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Why eating enough when exercising is so important

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A female boxer, Tiana Echegaray, practices shadow boxing in the ring while training.

Knowing what to eat, how much to eat, and when can be a challenge for most people.

But for athletes of all levels, it can be even more difficult and many experience a common problem.

“Before I went to a nutritionist, I was definitely lacking energy,” Australian 54kg boxing champion Tiana Echegaray told ABC Sport.

“I was trying to control my weight. I was just training, very dehydrated, fatigued, I was lacking a lot of energy in my sessions.

“I was focused on work… and I thought if I feel so bad, it’s because I’m not working hard enough.”

Echegaray only started playing sports in 2019, but after connecting with a sports dietitian, he began to understand proper nutrition.

It has allowed him to reach his full potential and he will make his Olympic debut in Paris.

Fill your bucket

“Lack of fuel or insufficient total energy consumption to meet demands is probably one of the key problems I see in all athletes,” New South Wales Institute of Sports sports dietician Holly Edstein told ABC Sport. .

“That’s where education about how much they need to eat to meet their total health and sports demands is really important.”

Echegaray will make his Olympic debut in Paris.(ABC Sports: Amanda Shalala)

Edstein says the easiest way to understand how much you need to eat is to imagine a bucket full of food, and as you use energy throughout the day, you’re taking food out of the bucket.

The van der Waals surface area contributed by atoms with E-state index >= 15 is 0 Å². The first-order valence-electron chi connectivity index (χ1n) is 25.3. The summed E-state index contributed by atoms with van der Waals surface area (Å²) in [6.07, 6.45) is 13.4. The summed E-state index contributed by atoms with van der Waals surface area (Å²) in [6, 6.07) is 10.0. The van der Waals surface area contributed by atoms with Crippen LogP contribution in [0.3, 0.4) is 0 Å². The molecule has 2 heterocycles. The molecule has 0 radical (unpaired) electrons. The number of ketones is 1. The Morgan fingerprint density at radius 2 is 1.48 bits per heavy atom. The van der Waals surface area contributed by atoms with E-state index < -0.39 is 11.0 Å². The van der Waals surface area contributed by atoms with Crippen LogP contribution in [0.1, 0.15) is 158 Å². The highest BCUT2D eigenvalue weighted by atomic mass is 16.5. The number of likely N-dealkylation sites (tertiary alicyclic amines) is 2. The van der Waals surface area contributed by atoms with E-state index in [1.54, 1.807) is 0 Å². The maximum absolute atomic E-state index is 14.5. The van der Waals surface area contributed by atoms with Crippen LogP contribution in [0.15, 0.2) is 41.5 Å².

“What’s left in that bucket at the end of the day, after all the training and competition has been accounted for, is what’s left for normal physiological functioning,” he said.

“And when there’s not enough left in the bucket, something has to give.

“And that’s where athletes can experience things like irregular menstrual cycles, compromised bone health and stress fractures, iron deficiency, gastrointestinal symptoms and poor immune function.”

These symptoms are due to low energy availability, which can then lead to a relative energy deficiency in sport.

Edstein says it can affect all athletes, regardless of gender, although women are more likely to be iron deficient and some of the warning signs, such as irregular menstrual cycles, are easier to spot.

Find the right information

While elite athletes generally have access to sports dietitians, for sub-elite, recreational, and younger athletes, it is much more difficult to find the right information.

“When I was between 16 and 21, I was very strict with the carbs I put in my body,” Sydney Flames guard Vanessa Panousis said.

“Actually, it didn’t really work for me.

Sydney Flames basketball player Vanessa Panousis is ready to shoot the ball.

Sydney Flames player Vanessa Panousis has realized the importance of integrating carbohydrates into her diet.(ABC Sports: Amanda Shalala)

“There are so many negative connotations about carbs: they’ll make you fat, they’ll make you bloated, they’ll make you bloated.

“Where, in fact, it really helps with recovery.”